Author Topic: DB  (Read 138 times)

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Offline Dale Eastman

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DB
« on: May 22, 2021, 11:09:14 AM »
Quote from: In DB's first post DB quoted another:
In 1829, Sir Robert Peel established the London Metropolitan Police Force. He became known as the “Father of Modern Policing,” and his commissioners established a list of policing principles that remain as crucial and urgent today as they were two centuries ago. They contain three core ideas and nine principles.

9 Policing Principles

To prevent crime and disorder, as an alternative to their repression by military force and severity of legal punishment.

To recognize always that the power of the police to fulfill their functions and duties is dependent on public approval of their existence, actions and behavior, and on their ability to secure and maintain public respect.

To recognize always that to secure and maintain the respect and approval of the public means also the securing of the willing cooperation of the public in the task of securing observance of laws.

To recognize always that the extent to which the cooperation of the public can be secured diminishes proportionately the necessity of the use of physical force and compulsion for achieving police objectives.

To seek and preserve public favor, not by pandering to public opinion, but by constantly demonstrating absolute impartial service to law, in complete independence of policy, and without regard to the justice or injustice of the substance of individual laws, by ready offering of individual service and friendship to all members of the public without regard to their wealth or social standing, by ready exercise of courtesy and friendly good humor, and by ready offering of individual sacrifice in protecting and preserving life.

To use physical force only when the exercise of persuasion, advice and warning is found to be insufficient to obtain public cooperation to an extent necessary to secure observance of law or to restore order, and to use only the minimum degree of physical force which is necessary on any particular occasion for achieving a police objective.

To maintain at all times a relationship with the public that gives reality to the historic tradition that the police are the public and that the public are the police, the police being only members of the public who are paid to give full-time attention to duties which are incumbent on every citizen in the interests of community welfare and existence.

To recognize always the need for strict adherence to police-executive functions, and to refrain from even seeming to usurp the powers of the judiciary of avenging individuals or the State, and of authoritatively judging guilt and punishing the guilty.

To recognize always that the test of police efficiency is the absence of crime and disorder, and not the visible evidence of police action in dealing with them.
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Cops are not the good guys here.

No Duty To Protect

The dictionary definition claims that the purpose of the police is crime prevention, and to maintain peace, safety, and order. This dictionary definition does not account for what the law and the courts have to say on this matter.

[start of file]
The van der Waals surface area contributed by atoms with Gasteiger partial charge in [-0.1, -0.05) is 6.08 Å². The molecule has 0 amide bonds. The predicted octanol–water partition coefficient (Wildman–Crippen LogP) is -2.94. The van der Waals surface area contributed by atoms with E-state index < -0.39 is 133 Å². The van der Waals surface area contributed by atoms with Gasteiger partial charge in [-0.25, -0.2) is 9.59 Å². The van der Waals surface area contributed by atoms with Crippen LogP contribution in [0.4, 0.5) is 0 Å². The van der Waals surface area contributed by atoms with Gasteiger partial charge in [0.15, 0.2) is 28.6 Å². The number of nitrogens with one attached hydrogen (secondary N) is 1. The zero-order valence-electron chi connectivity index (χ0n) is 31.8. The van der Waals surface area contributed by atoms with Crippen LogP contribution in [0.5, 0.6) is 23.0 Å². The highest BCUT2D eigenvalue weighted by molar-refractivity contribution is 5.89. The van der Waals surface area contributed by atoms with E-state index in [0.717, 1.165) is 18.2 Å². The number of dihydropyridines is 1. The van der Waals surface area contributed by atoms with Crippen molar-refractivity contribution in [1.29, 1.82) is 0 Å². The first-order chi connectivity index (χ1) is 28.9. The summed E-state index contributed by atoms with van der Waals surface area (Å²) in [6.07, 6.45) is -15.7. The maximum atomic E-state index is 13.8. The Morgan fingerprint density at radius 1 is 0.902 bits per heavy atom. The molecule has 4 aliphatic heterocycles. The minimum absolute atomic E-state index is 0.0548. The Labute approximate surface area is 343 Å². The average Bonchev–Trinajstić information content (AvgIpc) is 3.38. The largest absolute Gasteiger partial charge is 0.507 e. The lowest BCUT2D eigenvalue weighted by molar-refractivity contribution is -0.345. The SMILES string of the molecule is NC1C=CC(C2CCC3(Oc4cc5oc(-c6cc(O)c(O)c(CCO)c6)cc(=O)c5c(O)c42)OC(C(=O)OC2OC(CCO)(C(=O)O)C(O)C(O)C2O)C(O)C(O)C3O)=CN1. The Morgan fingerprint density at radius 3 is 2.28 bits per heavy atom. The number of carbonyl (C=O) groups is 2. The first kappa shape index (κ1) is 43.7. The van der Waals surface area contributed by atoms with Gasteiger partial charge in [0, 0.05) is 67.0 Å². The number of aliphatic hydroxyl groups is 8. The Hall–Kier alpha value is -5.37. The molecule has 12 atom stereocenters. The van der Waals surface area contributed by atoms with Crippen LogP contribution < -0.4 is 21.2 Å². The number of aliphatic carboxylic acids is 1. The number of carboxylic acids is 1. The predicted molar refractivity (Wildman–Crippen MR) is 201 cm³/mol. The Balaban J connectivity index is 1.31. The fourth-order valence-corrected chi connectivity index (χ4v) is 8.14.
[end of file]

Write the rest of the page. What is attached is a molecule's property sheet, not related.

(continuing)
South v. Maryland, 59 U.S. 396 (1855)
⚠ Consequently we are of opinion that the declaration sets forth no sufficient cause of action.⛔

In common speech no sufficient cause of action means the suit for damages caused by the sheriff failing to protect the plaintiff is dismissed for lack of standing.

The court listed the Sheriff's legal duties in the full text. The Plaintiff did not have standing to sue the Sheriff because the Sheriff did not have a legal duty to protect the Plaintiff.

Warren v. District of Columbia 444 A.2d 1 (1981)
⚠ The Court, however, does not agree that defendants owed a specific legal duty to plaintiffs with respect to the allegations made in the amended complaint for the reason that the District of Columbia appears to follow the well-established rule that official police personnel and the government employing them are not generally liable to victims of criminal acts for failure to provide adequate police protection.⛔

"The well-established rule"... Well, since 1855 that is.

DeShaney v. Winnebago Cty. DSS, 489 U.S. 189 (1989)
⚠ A State's failure to protect an individual against private violence generally does not constitute a violation of the Due Process Clause, because the Clause imposes no duty on the State to provide members of the general public with adequate protective services.⛔

CASTLE ROCK V. GONZALES 545 U.S.748 (2005)
⚠ We decide in this case whether an individual who has obtained a state-law restraining order has a constitutionally protected property interest in having the police enforce the restraining order when they have probable cause to believe it has been violated.
[...]
We conclude, therefore, that respondent did not, for purposes of the Due Process Clause, have a property interest in police enforcement of the restraining order against her husband.⛔

The court ruled that Jessica Gonzales did not have a right to expect police protection for herself or her three daughters.

Statutory Law
California, Illinois, and New Jersey tell the same truth in no uncertain terms.

Stated in California Code 845:
⚠ Neither a public entity nor a public employee is liable for failure to establish a police department or otherwise to provide police protection service or, if police protection service is provided, for failure to provide sufficient police protection service.⛔

Stated in 745 Illinois Compiled Statute 10/4-102:
⚠ Neither a local public entity nor a public employee is liable for failure to establish a police department or otherwise provide police protection service or, if police protection service is provided, for failure to provide adequate police protection or service, failure to prevent the commission of crimes, failure to detect or solve crimes, and failure to identify or apprehend criminals. ⛔

Stated in New Jersey Revised Statute 59:5-4:
⚠ Neither a public entity nor a public employee is liable for failure to provide police protection service or, if police protection service is provided, for failure to provide sufficient police protection service.⛔